I really like the way that Aron uses lots of visual storytelling. There are several parts of the story where there is little or no text, letting the reader interpret what is happening in the story through the illustrations. I especially like the parts where Aron shows the kids all doing different camp activities, almost like a little montage.

There are a few cool references dotted through the story for readers to pick up too. Randy and Aziza are obsessed with Hazelton the Musical (a nod to Hamilton). The other reference I really liked was Fawn reading the Sky World series, a series of books that she says are all being adapted into graphic novels (a nod to Tui T. Sutherland’s Wings of Fire series).

If you’re new to Mr. Wolf’s Class this is a great introduction to the series. You’ll want to go back and read all of the others in the series.

Twisted Journeys – the graphic novels that you control

I’m always on the lookout for new graphic novels for kids.  Walker Books Australia recently highlighted a fantastic graphic novel series that they distribute called Twisted Journeys that are perfect for middle and upper primary.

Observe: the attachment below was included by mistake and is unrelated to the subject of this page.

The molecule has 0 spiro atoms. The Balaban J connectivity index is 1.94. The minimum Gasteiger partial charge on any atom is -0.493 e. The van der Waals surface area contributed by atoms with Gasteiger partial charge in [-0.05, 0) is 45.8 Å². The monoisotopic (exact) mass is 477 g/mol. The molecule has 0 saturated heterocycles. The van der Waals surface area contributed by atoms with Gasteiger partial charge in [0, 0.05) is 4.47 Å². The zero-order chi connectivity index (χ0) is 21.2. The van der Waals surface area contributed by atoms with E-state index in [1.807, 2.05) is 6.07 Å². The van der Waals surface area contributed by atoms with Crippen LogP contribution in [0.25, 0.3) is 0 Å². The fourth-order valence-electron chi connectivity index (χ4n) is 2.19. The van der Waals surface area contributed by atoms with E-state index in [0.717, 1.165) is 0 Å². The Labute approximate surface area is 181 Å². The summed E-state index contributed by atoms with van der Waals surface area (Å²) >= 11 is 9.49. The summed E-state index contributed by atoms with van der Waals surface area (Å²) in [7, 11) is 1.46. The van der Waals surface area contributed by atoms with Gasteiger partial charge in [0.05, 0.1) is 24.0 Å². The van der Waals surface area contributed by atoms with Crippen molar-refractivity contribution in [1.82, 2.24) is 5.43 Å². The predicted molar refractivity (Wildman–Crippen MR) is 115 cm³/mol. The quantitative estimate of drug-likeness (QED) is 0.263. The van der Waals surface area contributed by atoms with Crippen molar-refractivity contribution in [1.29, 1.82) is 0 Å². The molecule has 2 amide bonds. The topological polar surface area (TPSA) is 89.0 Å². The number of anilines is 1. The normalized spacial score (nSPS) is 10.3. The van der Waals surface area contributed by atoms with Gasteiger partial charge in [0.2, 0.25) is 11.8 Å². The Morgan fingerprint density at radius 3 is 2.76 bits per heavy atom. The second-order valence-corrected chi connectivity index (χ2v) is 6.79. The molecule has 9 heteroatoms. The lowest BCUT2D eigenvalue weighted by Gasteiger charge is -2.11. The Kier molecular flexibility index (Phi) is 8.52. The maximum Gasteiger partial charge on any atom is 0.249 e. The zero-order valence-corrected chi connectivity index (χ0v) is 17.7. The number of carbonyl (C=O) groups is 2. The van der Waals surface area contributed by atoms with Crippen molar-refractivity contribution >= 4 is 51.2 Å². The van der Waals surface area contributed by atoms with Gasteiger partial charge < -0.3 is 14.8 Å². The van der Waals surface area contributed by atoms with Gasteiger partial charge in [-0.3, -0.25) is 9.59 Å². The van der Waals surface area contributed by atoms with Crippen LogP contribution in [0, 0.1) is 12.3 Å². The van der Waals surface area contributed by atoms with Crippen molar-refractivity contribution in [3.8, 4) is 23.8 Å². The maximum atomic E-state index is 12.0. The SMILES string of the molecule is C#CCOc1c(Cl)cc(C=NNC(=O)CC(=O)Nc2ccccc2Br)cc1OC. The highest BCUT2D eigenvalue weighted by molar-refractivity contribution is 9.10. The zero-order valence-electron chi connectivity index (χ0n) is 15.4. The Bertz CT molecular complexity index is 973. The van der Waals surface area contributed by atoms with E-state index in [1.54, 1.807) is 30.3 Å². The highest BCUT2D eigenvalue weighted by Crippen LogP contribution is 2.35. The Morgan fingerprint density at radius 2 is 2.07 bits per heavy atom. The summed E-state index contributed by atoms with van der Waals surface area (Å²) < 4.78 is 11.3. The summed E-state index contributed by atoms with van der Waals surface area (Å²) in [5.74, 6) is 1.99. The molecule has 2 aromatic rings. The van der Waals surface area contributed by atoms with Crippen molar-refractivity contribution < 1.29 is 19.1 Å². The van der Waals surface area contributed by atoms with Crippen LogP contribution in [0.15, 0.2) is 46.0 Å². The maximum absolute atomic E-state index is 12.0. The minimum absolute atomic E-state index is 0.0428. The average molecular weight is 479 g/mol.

These brilliant books are a cross between a graphic novel and a choose-your-own adventure.  The story is told with a mix of plain text and graphic novel panels, and like choose-your-own adventure stories, there are several directions that the story can go in.  The first book in the series is called Captured by Pirates, and depending on your choices you could rescue your father and live happily ever after or get eaten by cannibals.

There are 22 different stories to choose from including being trapped in a haunted house, caught in a time machine, escaping a zombie island, defeating an evil mastermind, becoming a martial arts master, or join forces with Frankestein’s monster to solve a crime.

Here are a couple of images from inside two different books:

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Twisted Journeys are perfect for reluctant readers and those who love graphic novels.  They are a great format to get kids hooked on books and there a heaps to choose from.

For more info about each title check out this info sheet from Walker Books  – http://classroom.walkerbooks.com.au/home/wp-content/uploads/2014/02/Twisted-Journeys.pdf